That’s because owning a car in Hong Kong is ridiculously expensive. Taxes are high, fuel is expensive, and—perhaps most importantly—parking is ungodly pricey, with Victor Ma telling me that “[a] car-park [spot] can buy a Ferrari in [the] U.S.” Indeed, just last year, a single spot sold for over $600,000.
“Many single parking spaces,” Black Cygnus told me over Facebook “can cost a similar figure to the monthly rental of an apartment in other cities around the world.”
Another thing working against used car ownership in Hong Kong, Black Cygnus told me, is maintenance. Older cars in Hong Kong must pass a rigorous annual inspection, and if they fail, having them fixed can be prohibitively expensive, especially if there’s a lot of work required.
“...finding a reputable and skilled mechanic in this city is a difficult proposition,” the group of gearhead photographers told me. “So, any car that needs a lot of work or restoration will often be turned away.”
“Cars that have been left for an extended period of time,” the group went on saying, “can be badly effected by corrosion and rot due to the high heat, rainfall and humidity of Hong Kong.”
“With space at a premium in Hong Kong, garages are often unwilling to work on cars that they need to keep for a long period of time as they would rather have a high turnover of customers.“
Add all this together with the fact that Hong Kong’s public transportation system is the envy of the world, and—for most people—buying or even holding onto a used car just doesn’t make a lot of sense, with Black Cygnus concluding:
Whilst Hong Kong has an abundance of petrol-heads and a thriving car scene, the system is generally car unfriendly, and for many people buying a new car before they need to do the MOT or their car is considered outmoded is the way to go.
For many...buying a new one for the above reasons is the only viable thing to do. For others, car ownership is merely a pipe dream and simply not financially viable or justifiable. These contribution factors mean that cars become abandoned and forgotten with little to no chance of being restored to their former glory.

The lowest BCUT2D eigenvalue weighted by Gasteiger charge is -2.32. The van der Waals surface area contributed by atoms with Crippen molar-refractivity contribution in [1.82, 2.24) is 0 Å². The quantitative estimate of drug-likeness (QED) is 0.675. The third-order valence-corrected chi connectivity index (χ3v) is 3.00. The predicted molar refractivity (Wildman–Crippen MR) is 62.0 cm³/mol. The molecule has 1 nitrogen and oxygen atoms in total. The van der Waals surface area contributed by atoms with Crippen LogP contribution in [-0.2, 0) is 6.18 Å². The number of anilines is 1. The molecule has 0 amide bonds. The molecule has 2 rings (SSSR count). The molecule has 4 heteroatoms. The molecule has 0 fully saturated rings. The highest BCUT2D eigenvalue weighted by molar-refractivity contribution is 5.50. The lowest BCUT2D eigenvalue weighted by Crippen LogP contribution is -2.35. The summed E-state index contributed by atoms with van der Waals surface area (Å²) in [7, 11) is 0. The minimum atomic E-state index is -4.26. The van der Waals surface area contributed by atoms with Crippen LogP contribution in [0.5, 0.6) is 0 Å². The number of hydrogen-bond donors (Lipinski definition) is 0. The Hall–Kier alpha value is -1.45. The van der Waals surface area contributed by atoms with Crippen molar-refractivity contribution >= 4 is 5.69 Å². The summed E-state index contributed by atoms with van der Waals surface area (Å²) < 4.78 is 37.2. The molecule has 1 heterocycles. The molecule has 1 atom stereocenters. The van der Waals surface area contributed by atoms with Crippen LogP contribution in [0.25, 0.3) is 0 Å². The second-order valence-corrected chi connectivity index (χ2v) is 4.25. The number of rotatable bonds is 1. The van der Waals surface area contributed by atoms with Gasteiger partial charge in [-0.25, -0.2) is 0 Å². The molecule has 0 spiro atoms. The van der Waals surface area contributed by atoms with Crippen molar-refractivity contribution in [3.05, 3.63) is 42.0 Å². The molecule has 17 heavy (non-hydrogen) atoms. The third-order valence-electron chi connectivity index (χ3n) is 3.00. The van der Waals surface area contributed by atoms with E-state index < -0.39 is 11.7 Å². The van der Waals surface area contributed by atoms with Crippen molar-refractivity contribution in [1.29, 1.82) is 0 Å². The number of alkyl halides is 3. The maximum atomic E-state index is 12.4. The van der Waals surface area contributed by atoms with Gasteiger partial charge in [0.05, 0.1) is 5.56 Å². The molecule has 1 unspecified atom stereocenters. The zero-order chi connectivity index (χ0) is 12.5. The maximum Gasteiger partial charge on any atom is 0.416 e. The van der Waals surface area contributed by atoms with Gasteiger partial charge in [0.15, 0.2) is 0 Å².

As for why so many cars wind up abandoned instead of junked, my sources didn’t know exactly. Brian told me that the value of some cars is too low that scrap yards won’t take them. This was echoed by Black Cygnus, who guessed that owners have to pay yards to take old vehicles, and that ditching cars is just a better financial proposition, even if it is “dubious.”
Why the yards don’t want the cars isn’t clear, though the group of photographers told me that it have to do with the cheap price of steel just across the way in China making recycling rather pointless. So the only real value, then, is in parts.
“The junkyards would rather turn over cars that are popular and easy to resell parts, like Corollas etc. Not that there is a big used parts market here at all,” the group said.
Victor told me something similar, saying “The car in [a] junkyard [is] worth nothing, and if they give [to a] junkyard, junkyard also [doesn’t] want [it]. Because the same model vehicle in Hong Kong, already nobody repair[s] them...this is why local, no market.”
It’s still hard to wrap my head around all of these abandoned cars. Ultimately it sounds like old vehicles tend to go unloved in Hong Kong, because of culture and high costs associated with car ownership, especially used car ownership. On top of that recycling yards—for whom space is a premium like it is for everyone in Hong Kong—don’t have much incentive to take in these vehicles since scrap may not be worth much, and not many folks will buy the parts, the cars end up abandoned.
These are, admittedly just guesses. I’m sure many of these vehicles are just forgotten by owners who don’t have much need to drive thanks to the great public transportation system. And I’m sure a couple of the cars are indeed going to be shipped off overseas (hopefully that NSX). Each car probably has its own story to some degree, each of them fascinating and tragic and unlike anything else I’ve ever seen.